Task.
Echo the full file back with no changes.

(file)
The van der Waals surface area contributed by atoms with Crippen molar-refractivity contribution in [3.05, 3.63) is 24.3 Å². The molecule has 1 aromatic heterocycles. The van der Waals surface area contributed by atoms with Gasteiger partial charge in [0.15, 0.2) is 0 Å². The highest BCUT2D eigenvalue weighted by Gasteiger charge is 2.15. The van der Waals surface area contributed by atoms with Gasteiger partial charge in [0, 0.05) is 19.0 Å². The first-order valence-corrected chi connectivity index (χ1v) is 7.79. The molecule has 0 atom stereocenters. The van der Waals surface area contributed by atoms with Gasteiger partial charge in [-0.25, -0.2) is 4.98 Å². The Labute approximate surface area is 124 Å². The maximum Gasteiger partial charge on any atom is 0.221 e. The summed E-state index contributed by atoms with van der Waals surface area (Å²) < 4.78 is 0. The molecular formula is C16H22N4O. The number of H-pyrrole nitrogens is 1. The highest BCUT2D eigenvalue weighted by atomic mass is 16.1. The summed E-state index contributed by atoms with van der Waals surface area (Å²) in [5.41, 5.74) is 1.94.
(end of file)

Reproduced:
The van der Waals surface area contributed by atoms with Crippen molar-refractivity contribution in [3.05, 3.63) is 24.3 Å². The molecule has 1 aromatic heterocycles. The van der Waals surface area contributed by atoms with Gasteiger partial charge in [0.15, 0.2) is 0 Å². The highest BCUT2D eigenvalue weighted by Gasteiger charge is 2.15. The van der Waals surface area contributed by atoms with Gasteiger partial charge in [0, 0.05) is 19.0 Å². The first-order valence-corrected chi connectivity index (χ1v) is 7.79. The molecule has 0 atom stereocenters. The van der Waals surface area contributed by atoms with Gasteiger partial charge in [-0.25, -0.2) is 4.98 Å². The Labute approximate surface area is 124 Å². The maximum Gasteiger partial charge on any atom is 0.221 e. The summed E-state index contributed by atoms with van der Waals surface area (Å²) < 4.78 is 0. The molecular formula is C16H22N4O. The number of H-pyrrole nitrogens is 1. The highest BCUT2D eigenvalue weighted by atomic mass is 16.1. The summed E-state index contributed by atoms with van der Waals surface area (Å²) in [5.41, 5.74) is 1.94.